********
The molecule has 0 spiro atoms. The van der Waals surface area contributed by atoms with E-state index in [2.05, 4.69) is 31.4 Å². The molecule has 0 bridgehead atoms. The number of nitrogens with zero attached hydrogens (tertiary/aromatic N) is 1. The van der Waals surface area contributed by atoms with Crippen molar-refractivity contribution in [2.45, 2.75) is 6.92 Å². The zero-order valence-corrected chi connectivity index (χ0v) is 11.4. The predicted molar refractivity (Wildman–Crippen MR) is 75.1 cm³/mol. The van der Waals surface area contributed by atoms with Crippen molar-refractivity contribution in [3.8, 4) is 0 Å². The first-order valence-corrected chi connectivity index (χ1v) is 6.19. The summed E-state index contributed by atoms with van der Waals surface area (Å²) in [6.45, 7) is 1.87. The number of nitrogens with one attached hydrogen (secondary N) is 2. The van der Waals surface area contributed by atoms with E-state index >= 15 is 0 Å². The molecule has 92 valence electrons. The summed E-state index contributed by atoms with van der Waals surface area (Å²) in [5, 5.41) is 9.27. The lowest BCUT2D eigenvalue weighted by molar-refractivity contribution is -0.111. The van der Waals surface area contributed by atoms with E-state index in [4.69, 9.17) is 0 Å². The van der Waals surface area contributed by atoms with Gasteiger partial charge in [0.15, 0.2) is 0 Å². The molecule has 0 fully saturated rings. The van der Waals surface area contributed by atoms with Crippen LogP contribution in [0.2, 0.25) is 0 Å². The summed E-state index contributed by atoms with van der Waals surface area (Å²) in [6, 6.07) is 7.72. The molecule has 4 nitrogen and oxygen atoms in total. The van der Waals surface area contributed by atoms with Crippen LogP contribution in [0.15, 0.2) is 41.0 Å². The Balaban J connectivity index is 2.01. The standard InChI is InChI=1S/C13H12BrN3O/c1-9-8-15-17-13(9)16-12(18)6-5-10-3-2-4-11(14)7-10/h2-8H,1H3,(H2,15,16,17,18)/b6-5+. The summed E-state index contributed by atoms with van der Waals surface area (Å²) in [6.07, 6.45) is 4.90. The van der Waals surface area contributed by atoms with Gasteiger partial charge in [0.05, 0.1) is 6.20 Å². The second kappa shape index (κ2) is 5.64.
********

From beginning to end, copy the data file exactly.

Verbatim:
The molecule has 0 spiro atoms. The van der Waals surface area contributed by atoms with E-state index in [2.05, 4.69) is 31.4 Å². The molecule has 0 bridgehead atoms. The number of nitrogens with zero attached hydrogens (tertiary/aromatic N) is 1. The van der Waals surface area contributed by atoms with Crippen molar-refractivity contribution in [2.45, 2.75) is 6.92 Å². The zero-order valence-corrected chi connectivity index (χ0v) is 11.4. The predicted molar refractivity (Wildman–Crippen MR) is 75.1 cm³/mol. The van der Waals surface area contributed by atoms with Crippen molar-refractivity contribution in [3.8, 4) is 0 Å². The first-order valence-corrected chi connectivity index (χ1v) is 6.19. The summed E-state index contributed by atoms with van der Waals surface area (Å²) in [6.45, 7) is 1.87. The number of nitrogens with one attached hydrogen (secondary N) is 2. The van der Waals surface area contributed by atoms with E-state index >= 15 is 0 Å². The molecule has 92 valence electrons. The summed E-state index contributed by atoms with van der Waals surface area (Å²) in [5, 5.41) is 9.27. The lowest BCUT2D eigenvalue weighted by molar-refractivity contribution is -0.111. The van der Waals surface area contributed by atoms with E-state index in [4.69, 9.17) is 0 Å². The van der Waals surface area contributed by atoms with Gasteiger partial charge in [0.15, 0.2) is 0 Å². The molecule has 0 fully saturated rings. The van der Waals surface area contributed by atoms with Crippen LogP contribution in [0.2, 0.25) is 0 Å². The summed E-state index contributed by atoms with van der Waals surface area (Å²) in [6, 6.07) is 7.72. The molecule has 4 nitrogen and oxygen atoms in total. The van der Waals surface area contributed by atoms with Crippen LogP contribution in [0.15, 0.2) is 41.0 Å². The Balaban J connectivity index is 2.01. The standard InChI is InChI=1S/C13H12BrN3O/c1-9-8-15-17-13(9)16-12(18)6-5-10-3-2-4-11(14)7-10/h2-8H,1H3,(H2,15,16,17,18)/b6-5+. The summed E-state index contributed by atoms with van der Waals surface area (Å²) in [6.07, 6.45) is 4.90. The van der Waals surface area contributed by atoms with Gasteiger partial charge in [0.05, 0.1) is 6.20 Å². The second kappa shape index (κ2) is 5.64.